Jesse White, Illinois Secretary of State, recently sent the voters an explanation of the upcoming vote on the “Proposed Call for a State of Illinois Constitutional Convention.” The wording of the ballot states in part: “In 1988 the electors rejected the call for a constitutional convention, with 75% voting against calling a convention….” I take this as the State of Illinois’ way of warning voters not to take advantage of this once-in-twenty-years chance to make productive changes at a time when the state’s coffers are almost dry because of government mismanagement.
I had planned to vote in favor of the call, because I would like to see significant changes in the criminal statutes of the state. If Mr. White had not said the following was a reason to vote against the call, I probably would have thrown his brochure in the trash and thought nothing more about it. But here’s what he said (and it should raise the hackles of every sentient being in Illinois):
“The convention could be dominated by current controversial issues like abortion, capital punishment, gay marriage, gun control . . . .”
And this occurs in a paragraph headed “Influence of Special Interests,” as if anyone who has an opinion about these issues is in the pay of some industry or lobby group.
I would like to see the following changes made to the way criminal statutes are administered and criminal cases tried in Illinois courts:
1. Capital Punishment
Either capital punishment should be abolished in Illinois or the rules for juries in capital cases should be changed. There should be two separate juries and two separate trials in a capital case: in the guilt-phase trial, jurors should be permitted to serve who, like me, oppose the death penalty. A “death-qualified jury” is predisposed to find a defendant guilty. Nowhere in the U.S. has this been more apparent than in Illinois. (Remember that in 2003, Gov. George Ryan [now in jail himself] commuted 156 death sentences and pardoned 4 death row inmates because they were manifestly wrongly convicted. See the BBC for the story: http://news.bbc.co.uk/1/hi/world/americas/2649125.stm). If a defendant is found guilty by a fair jury, then a separate trial should be conducted in which the jury should be “death qualified.” There can be no argument against this idea based on cost to the taxpayers. Capital punishment is already outrageously expensive. If anything, this would reduce the number of people condemned to death and thus reduce the cost of maintaining them on death row for decades during the appeals process.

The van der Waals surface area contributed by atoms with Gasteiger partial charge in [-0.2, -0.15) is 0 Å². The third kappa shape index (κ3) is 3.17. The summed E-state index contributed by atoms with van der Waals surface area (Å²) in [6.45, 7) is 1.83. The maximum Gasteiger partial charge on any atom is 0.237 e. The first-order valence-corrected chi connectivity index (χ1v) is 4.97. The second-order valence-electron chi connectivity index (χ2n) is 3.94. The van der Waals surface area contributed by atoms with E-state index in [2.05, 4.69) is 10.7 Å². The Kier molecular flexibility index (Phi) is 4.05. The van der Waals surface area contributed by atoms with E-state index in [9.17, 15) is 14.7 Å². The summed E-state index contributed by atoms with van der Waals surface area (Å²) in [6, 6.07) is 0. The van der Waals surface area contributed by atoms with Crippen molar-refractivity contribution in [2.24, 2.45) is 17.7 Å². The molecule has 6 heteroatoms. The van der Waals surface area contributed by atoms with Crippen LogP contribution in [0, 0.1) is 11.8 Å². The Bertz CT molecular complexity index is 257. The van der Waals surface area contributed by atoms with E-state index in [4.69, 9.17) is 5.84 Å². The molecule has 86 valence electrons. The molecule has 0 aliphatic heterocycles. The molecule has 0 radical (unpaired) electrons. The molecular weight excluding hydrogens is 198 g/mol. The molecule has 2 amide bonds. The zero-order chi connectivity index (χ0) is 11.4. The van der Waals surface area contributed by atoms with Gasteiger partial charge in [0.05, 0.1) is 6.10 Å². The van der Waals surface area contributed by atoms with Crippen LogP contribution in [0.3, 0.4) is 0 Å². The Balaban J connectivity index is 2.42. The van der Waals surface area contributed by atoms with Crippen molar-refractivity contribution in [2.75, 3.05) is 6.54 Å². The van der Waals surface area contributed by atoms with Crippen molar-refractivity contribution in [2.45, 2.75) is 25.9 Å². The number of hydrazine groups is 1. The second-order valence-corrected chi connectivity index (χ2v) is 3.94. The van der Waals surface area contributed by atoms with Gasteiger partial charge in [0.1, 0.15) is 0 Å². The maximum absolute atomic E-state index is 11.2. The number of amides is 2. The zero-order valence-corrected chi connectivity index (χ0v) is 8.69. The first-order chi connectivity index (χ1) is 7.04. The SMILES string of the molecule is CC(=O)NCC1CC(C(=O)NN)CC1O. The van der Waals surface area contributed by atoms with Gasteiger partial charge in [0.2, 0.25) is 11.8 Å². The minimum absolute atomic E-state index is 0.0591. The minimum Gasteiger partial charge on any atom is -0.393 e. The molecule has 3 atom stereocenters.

2. Decouple Kidnapping from Other Violent Crimes
Currently, prosecutors and judges in Illinois (and elsewhere) are abusing the Illinois kidnapping statutes by piling kidnapping charges onto other criminal charges in order to increase the potential sentence for the underlying crime. This is un-American. It also ought to be unconstitutional in Illinois.
In America, state legislators write the laws; the laws specify the punishments for crimes. Judges and prosecutors ought not to be permitted to circumvent the people’s representatives by piling charges on other charges. So, I would like to see a constitutional amendment or clause that states that the crime of kidnapping may never be added to an underlying violent crime; I would only permit kidnapping to be the underlying crime to which other violent crime charges might be added. I would also require legislators to define kidnapping such that the act of kidnapping is the clear primary intent of the criminal. Then, crimes committed after the abduction occurred could be added to the kidnapping charges. (I don’t know why the term “abduction” isn’t used in the current statutes, anyway.) For example, the following crimes might be added to a kidnapping charge: murder, rape, torture, involuntary servitude, human trafficking, and robbery.